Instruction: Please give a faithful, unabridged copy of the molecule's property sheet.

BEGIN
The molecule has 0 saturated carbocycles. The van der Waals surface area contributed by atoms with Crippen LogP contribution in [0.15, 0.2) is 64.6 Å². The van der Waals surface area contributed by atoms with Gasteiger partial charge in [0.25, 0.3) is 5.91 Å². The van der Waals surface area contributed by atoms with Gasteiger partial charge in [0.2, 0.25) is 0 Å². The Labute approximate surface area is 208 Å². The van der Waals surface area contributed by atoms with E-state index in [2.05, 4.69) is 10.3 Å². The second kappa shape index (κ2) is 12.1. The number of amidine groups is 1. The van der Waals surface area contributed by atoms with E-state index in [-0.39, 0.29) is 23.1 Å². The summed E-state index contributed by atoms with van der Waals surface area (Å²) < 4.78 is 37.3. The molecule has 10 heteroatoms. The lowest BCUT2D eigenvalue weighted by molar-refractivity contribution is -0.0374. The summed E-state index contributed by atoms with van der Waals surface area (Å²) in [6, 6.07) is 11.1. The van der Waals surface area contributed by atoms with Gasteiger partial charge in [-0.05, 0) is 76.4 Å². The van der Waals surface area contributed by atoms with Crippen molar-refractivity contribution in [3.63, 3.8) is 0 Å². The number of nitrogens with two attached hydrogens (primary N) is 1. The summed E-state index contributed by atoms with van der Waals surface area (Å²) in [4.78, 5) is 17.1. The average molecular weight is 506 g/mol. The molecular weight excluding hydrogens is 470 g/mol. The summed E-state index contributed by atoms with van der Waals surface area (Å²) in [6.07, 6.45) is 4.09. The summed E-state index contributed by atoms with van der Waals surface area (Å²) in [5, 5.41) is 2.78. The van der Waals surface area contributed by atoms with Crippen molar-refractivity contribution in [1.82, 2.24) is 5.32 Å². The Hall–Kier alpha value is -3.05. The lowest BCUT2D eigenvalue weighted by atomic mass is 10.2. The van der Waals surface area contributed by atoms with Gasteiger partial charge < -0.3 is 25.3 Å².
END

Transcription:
The molecule has 0 saturated carbocycles. The van der Waals surface area contributed by atoms with Crippen LogP contribution in [0.15, 0.2) is 64.6 Å². The van der Waals surface area contributed by atoms with Gasteiger partial charge in [0.25, 0.3) is 5.91 Å². The van der Waals surface area contributed by atoms with Gasteiger partial charge in [0.2, 0.25) is 0 Å². The Labute approximate surface area is 208 Å². The van der Waals surface area contributed by atoms with E-state index in [2.05, 4.69) is 10.3 Å². The second kappa shape index (κ2) is 12.1. The number of amidine groups is 1. The van der Waals surface area contributed by atoms with E-state index in [-0.39, 0.29) is 23.1 Å². The summed E-state index contributed by atoms with van der Waals surface area (Å²) < 4.78 is 37.3. The molecule has 10 heteroatoms. The lowest BCUT2D eigenvalue weighted by molar-refractivity contribution is -0.0374. The summed E-state index contributed by atoms with van der Waals surface area (Å²) in [6, 6.07) is 11.1. The van der Waals surface area contributed by atoms with Gasteiger partial charge in [-0.05, 0) is 76.4 Å². The van der Waals surface area contributed by atoms with Crippen molar-refractivity contribution in [3.63, 3.8) is 0 Å². The number of nitrogens with two attached hydrogens (primary N) is 1. The summed E-state index contributed by atoms with van der Waals surface area (Å²) in [4.78, 5) is 17.1. The average molecular weight is 506 g/mol. The molecular weight excluding hydrogens is 470 g/mol. The summed E-state index contributed by atoms with van der Waals surface area (Å²) in [6.07, 6.45) is 4.09. The summed E-state index contributed by atoms with van der Waals surface area (Å²) in [5, 5.41) is 2.78. The van der Waals surface area contributed by atoms with Crippen molar-refractivity contribution in [1.82, 2.24) is 5.32 Å². The Hall–Kier alpha value is -3.05. The lowest BCUT2D eigenvalue weighted by atomic mass is 10.2. The van der Waals surface area contributed by atoms with Gasteiger partial charge < -0.3 is 25.3 Å².